In this backdrop, political instability in the state of Madhya Pradesh sounds particularly threatening, as there is no regular government to show direction yet. The regular political system to cater to public needs is not in place. This means the citizens are both hopeless for lack of a system to deal with the pandemic and also helpless as they do not trust each other for fear of the spread of the virus. Neither friends to love, nor the authority to lead. Each wants to preserve oneself, while also police the other. One cannot be in such a situation. One needs a leader. 

It is in this situation that India performed a self-imposed ‘Janata curfew’! The self-imposition of restraint is similar to the idea of ‘Swaraj’ of Gandhi- that cautions us against the excessive exercise of freedom. Today, ‘Janata curfew’ is against the idea of freedom of movement in today’s circumstances. 

The imposition of curfew in a democracy is generally seen as something to be resisted, or some move by the government to be distrusted more. But when citizens trust the state, they self-impose curfews. The ‘Janata curfew’ self-imposed by citizens is a voluntary acceptance as they feel disempowered and helpless. They just needed a nudge from the leader. What situation of protests depicted a total crisis of trust in the government since the citizenship law was amended, overturned into a situation where citizens trusted the state with all their love and hope in it. It is an ideological shift from distrusting the state to trusting it as the only hope, more than their friends, communities, identities, and ideologies.

Is ‘Janata curfew’ just the beginning

Can this ideological shift towards relating with the state lead to a public policy shift in more sensitive matters? One of the important questions during the pandemic has been that of the treatment of marginalized sections. Daily wage-workers, cab-drivers, housemaids, rickshaw pullers, fruit vendors, rag-pickers, beggars, fruit vendors, vegetable sellers, and sections of society which cannot afford social distancing or work from home also have to starve as a trade-off against social distancing. 

Forget the capacity of the health system to deal with cases of infection, but do we have the capacity to mitigate it from spreading merely? To what extent can the social distancing help when self-imposed curfews can starve these sections, if not accompanied by measures to provide adequate food and support. It is either the ‘hunger virus’ or the ‘corona virus’ to be chosen from. These are also the sections that get swayed by money and liquor during elections and make politics just another affair of business people. Not their mistake, but the error of what our society holds as its values. The change of government does not matter in their lives except for the money distributed during elections. No change of government has prioritized them significantly and ideologically.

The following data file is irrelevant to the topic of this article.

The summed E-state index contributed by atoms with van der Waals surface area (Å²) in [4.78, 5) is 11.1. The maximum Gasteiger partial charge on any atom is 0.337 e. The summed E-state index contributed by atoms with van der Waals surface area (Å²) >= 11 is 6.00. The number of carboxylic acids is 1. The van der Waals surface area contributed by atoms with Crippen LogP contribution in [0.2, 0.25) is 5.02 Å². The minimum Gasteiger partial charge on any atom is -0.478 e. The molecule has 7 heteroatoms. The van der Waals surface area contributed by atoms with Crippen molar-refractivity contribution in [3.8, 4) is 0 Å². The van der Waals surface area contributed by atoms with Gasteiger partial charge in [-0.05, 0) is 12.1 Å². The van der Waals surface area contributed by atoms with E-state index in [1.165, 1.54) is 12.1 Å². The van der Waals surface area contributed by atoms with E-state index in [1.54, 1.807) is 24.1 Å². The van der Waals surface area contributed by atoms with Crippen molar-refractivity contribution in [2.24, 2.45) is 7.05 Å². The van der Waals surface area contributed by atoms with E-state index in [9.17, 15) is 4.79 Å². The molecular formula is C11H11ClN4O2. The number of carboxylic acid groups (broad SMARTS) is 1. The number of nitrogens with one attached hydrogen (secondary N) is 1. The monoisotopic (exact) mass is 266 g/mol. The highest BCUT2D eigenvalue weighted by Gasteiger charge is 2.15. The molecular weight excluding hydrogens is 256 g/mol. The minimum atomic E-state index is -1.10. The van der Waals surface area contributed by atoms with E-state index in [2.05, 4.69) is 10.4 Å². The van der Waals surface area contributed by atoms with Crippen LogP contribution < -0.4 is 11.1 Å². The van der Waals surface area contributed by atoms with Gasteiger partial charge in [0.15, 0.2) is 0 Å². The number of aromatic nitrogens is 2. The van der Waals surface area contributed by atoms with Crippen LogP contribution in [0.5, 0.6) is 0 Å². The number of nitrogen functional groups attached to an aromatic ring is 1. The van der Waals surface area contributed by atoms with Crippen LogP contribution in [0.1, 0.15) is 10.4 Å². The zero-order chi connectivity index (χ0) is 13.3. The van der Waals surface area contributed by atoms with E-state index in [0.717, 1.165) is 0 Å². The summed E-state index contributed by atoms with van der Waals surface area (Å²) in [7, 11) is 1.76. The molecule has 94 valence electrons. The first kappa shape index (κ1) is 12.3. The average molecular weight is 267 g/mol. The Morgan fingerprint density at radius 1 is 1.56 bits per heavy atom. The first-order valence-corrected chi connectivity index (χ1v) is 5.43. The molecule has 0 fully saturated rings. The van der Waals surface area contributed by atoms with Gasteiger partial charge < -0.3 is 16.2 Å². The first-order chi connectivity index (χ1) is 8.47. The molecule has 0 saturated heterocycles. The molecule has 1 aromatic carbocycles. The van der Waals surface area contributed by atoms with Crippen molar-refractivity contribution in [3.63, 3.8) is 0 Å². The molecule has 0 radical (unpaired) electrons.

One of my friends from Kerala- once gave a presentation on globalization and criticized it for making the spread of diseases possible. I felt he was out of any ”real” points to criticize globalization and was forced to find some far fetched ideas to defend his position of discouraging free markets, as anyway, I knew he was from the Left. I felt it was fictional and ideological. Today, ideology appears like wisdom.

The excessive obsession of policymakers on ‘Gross Domestic Product’ as the single most criterion to be motivated by, and focus upon; the importance given to Economics as a discipline for its closeness to business and markets has also distracted us towards perceiving almost every other aspect of society as insignificant. Beyond insignificance, we also see any social issue other than the economic issue as a fictional issue that either does not exist or that which can exist only on the periphery of society. 

Can the current public health emergency lead to a paradigm shift in the way politics are envisaged, and can it prioritize aspects of society that emphasize things other than expanding businesses? Can democracies like ours start focussing on issues that do not show immediate fruits like that of equality, inclusion, sustainability, and make them a habitual part of our value systems? Sooner or later, these values must restrain “Freedom” in all its glory towards a more balanced and pragmatic Swaraj. We need more caution and hope.

Janata curfew might just be the beginning of this paradigmatic change. Only time will tell.

Featured Image Credits: PMO